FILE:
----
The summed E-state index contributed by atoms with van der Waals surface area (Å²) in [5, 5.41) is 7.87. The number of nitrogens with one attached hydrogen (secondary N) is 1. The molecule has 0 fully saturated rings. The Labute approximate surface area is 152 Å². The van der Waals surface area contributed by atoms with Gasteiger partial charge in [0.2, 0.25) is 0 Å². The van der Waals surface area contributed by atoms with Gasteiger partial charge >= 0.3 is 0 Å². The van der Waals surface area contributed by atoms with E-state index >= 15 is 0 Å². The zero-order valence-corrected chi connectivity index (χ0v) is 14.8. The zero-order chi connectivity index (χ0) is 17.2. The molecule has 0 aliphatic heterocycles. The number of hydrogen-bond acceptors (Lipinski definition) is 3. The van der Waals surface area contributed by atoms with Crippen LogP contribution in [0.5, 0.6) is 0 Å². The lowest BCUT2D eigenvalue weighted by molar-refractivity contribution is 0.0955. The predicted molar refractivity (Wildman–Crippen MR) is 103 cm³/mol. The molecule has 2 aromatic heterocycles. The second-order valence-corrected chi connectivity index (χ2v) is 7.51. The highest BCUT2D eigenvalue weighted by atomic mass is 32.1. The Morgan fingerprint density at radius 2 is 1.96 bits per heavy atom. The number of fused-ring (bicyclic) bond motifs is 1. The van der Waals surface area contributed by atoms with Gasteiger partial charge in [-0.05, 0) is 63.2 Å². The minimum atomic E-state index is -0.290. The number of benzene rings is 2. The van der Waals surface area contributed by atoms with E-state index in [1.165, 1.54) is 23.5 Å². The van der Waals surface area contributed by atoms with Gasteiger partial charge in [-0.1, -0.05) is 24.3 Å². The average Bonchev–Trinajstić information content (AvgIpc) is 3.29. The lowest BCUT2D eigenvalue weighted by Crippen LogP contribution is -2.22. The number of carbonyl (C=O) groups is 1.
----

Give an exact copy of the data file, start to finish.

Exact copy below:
The summed E-state index contributed by atoms with van der Waals surface area (Å²) in [5, 5.41) is 7.87. The number of nitrogens with one attached hydrogen (secondary N) is 1. The molecule has 0 fully saturated rings. The Labute approximate surface area is 152 Å². The van der Waals surface area contributed by atoms with Gasteiger partial charge in [0.2, 0.25) is 0 Å². The van der Waals surface area contributed by atoms with Gasteiger partial charge >= 0.3 is 0 Å². The van der Waals surface area contributed by atoms with E-state index >= 15 is 0 Å². The zero-order valence-corrected chi connectivity index (χ0v) is 14.8. The zero-order chi connectivity index (χ0) is 17.2. The molecule has 0 aliphatic heterocycles. The number of hydrogen-bond acceptors (Lipinski definition) is 3. The van der Waals surface area contributed by atoms with Crippen LogP contribution in [0.5, 0.6) is 0 Å². The lowest BCUT2D eigenvalue weighted by molar-refractivity contribution is 0.0955. The predicted molar refractivity (Wildman–Crippen MR) is 103 cm³/mol. The molecule has 2 aromatic heterocycles. The second-order valence-corrected chi connectivity index (χ2v) is 7.51. The highest BCUT2D eigenvalue weighted by atomic mass is 32.1. The Morgan fingerprint density at radius 2 is 1.96 bits per heavy atom. The number of fused-ring (bicyclic) bond motifs is 1. The van der Waals surface area contributed by atoms with Gasteiger partial charge in [-0.05, 0) is 63.2 Å². The minimum atomic E-state index is -0.290. The number of benzene rings is 2. The van der Waals surface area contributed by atoms with E-state index in [1.165, 1.54) is 23.5 Å². The van der Waals surface area contributed by atoms with Gasteiger partial charge in [-0.1, -0.05) is 24.3 Å². The average Bonchev–Trinajstić information content (AvgIpc) is 3.29. The lowest BCUT2D eigenvalue weighted by Crippen LogP contribution is -2.22. The number of carbonyl (C=O) groups is 1.